Giants-Steelers showdown kicks off brutal stretch for both teams
Sunday's potential Super Bowl preview between the Giants and the Steelers marks the beginning of a brutal stretch for both teams, writes John Clayton.
The Super Bowl run officially begins for the Steelers and the Giants when they meet Sunday at Heinz Field.
Their 5-1 starts have put them at or near the top of most NFL rankings. They've earned the attention. The Giants have fought through the distraction of being the Super Bowl champs and the losses of five key players on defense. The Steelers have battled a tough schedule and injuries.
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But as tough as it was at the start, life gets tougher for both franchises starting Sunday. Their remaining schedules are brutal.
The Steelers knew going into the season that they would be playing an impossible schedule. Their opponents' 2007 winning percentage of .598 is one of the toughest in decades. In 16 games, the Steelers face a dozen teams that went 8-8 or better last season, the only breaks being four divisional games against the Ravens and the Bengals, who had losing records in 2007.
A bad start by the Browns gave the Steelers an easier matchup against a team that won 10 games last season. So far, the Steelers have gone 5-1 against teams that were a combined 59-53 in 2007. In their final 10 games, the Steelers face opponents who went 94-50 last season, a staggering .653 winning percentage. Eight of their final 10 games are against teams that were .500 or better in 2007, including six against playoff teams.
The Giants have gotten most of their easy games out of the way. They played a modest .482 opening schedule. Their final 10 games are against teams with a combined 2007 winning percentage of .549, including seven teams that were .500 or better.
The problem with playing tough schedules is the attrition caused by injuries. The Steelers have suffered already. Quarterback Ben Roethlisberger has played despite a slight separation of his right shoulder. They have won with their third-string running back, Mewelde Moore. Their offensive line lost Kendall Simmons for the season, and it didn't have left tackle Marvel Smith in Week 7 because of a tight back. The defensive line has been without Casey Hampton (knee) and Brett Keisel (calf) for a while. Cornerback Bryant McFadden broke a forearm and is out for five weeks.
The Giants have been relatively healthy, but they've had their issues. Plaxico Burress was suspended by the team for one game for missing a meeting. The defense has had to adjust without Michael Strahan, Osi Umenyiora, Kawika Mitchell, Gibril Wilson and Reggie Torbor.
The Giants and the Steelers are heading into a long, tough grind. Sunday is just the first test.
1. Indianapolis Colts at Tennessee Titans: Monday night will be a defining game. If the Titans beat the Colts, they will change the balance of power in the AFC. With a victory, the Titans will be 7-0 and own an almost insurmountable four-game lead over the Colts. That will put the Colts in the wild-card mix instead of the AFC South title hunt.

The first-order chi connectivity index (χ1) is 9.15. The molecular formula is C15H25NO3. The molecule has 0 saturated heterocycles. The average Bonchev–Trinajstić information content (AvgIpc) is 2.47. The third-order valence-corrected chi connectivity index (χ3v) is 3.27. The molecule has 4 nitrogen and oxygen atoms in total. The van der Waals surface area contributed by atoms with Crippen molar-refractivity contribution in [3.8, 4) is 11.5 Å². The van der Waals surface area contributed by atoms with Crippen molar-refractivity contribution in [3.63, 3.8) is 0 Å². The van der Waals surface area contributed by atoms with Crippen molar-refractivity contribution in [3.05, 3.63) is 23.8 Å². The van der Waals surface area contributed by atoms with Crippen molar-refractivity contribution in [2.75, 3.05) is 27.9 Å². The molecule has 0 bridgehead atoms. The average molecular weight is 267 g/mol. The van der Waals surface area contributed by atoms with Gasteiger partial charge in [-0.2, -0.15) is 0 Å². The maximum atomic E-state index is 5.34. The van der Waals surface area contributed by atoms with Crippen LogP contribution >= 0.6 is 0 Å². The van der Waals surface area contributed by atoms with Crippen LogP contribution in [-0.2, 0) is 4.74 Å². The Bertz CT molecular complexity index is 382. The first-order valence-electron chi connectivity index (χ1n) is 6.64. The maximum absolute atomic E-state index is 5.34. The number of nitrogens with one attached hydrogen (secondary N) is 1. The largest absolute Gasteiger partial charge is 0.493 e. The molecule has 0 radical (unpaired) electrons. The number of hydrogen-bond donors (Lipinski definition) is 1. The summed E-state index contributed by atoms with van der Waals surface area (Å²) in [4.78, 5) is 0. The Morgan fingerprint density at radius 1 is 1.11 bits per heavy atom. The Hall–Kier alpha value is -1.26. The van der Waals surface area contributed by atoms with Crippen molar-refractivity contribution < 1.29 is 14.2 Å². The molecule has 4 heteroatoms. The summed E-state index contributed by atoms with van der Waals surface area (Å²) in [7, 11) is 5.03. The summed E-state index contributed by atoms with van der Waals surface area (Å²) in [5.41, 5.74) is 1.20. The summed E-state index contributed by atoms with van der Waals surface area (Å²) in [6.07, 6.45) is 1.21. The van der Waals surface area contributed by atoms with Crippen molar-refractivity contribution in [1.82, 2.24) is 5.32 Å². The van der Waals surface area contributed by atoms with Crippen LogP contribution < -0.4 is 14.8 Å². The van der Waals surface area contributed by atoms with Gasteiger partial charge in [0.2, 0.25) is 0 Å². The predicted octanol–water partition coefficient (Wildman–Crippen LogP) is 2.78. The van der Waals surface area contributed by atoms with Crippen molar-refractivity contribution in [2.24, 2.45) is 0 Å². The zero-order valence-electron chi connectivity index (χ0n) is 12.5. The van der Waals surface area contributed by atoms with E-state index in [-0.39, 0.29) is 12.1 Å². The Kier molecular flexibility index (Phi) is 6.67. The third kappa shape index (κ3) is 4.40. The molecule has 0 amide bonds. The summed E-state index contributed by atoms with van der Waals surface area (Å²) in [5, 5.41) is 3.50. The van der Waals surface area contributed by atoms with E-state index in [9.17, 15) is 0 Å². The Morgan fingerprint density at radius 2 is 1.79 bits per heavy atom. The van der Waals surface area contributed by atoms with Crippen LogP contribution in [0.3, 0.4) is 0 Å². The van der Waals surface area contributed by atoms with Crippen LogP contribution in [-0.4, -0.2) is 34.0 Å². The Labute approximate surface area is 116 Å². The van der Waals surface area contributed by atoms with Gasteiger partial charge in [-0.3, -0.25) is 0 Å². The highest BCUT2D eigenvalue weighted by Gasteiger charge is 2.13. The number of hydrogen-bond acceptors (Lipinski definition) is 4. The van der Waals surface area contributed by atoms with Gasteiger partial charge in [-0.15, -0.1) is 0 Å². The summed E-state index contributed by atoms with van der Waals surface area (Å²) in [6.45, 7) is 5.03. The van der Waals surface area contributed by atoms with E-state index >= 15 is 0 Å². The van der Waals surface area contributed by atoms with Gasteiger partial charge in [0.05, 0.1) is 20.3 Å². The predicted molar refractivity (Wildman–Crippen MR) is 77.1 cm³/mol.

2. Tampa Bay Buccaneers at Dallas Cowboys: The key for the Cowboys is not falling behind. The Bucs' Monte Kiffin-coached defense is at its best when the team has the lead. It doesn't help the Cowboys that QB Brad Johnson once played for the Bucs, who know his strengths and weaknesses. Johnson, filling in for the injured Tony Romo, will have plenty of problems throwing into the Bucs' Cover 2 scheme. Plus, this could be a game in which Bucs cornerback Ronde Barber gets a couple of sacks on zone blitzes.This is a critical game for the Cowboys. Coach Wade Phillips has taken over the defensive play calling. Terrell Owens is about ready to explode -- again. A loss would increase the Cowboys' losing streak to three and could drop them back significantly in the NFC East race. Bucs coach Jon Gruden will have to devise some schemes to contain Cowboys linebacker DeMarcus Ware, who has sacks in 11 consecutive games and already has nine sacks this season.
3. Arizona Cardinals at Carolina Panthers: No, the Cardinals didn't vacation on the East Coast during their bye week. Face it, the Cardinals have tried everything to improve their ability to win on the road. They usually go 2-6 on the road, and staying back East between losses to the Redskins and the Jets only confirmed how difficult it is for them to do well there.Despite their road woes, the Cardinals are poised to run away with the NFC West. For the first time in a decade, the Cardinals can start thinking about playoffs and seedings. A loss to the Panthers could doom Arizona to a No. 3 or No. 4 seed, meaning the Cards likely would have to go to the East Coast in the second round. Coach Ken Whisenhunt is hopeful WR Anquan Boldin can play now that he's recovered from his sinus fracture.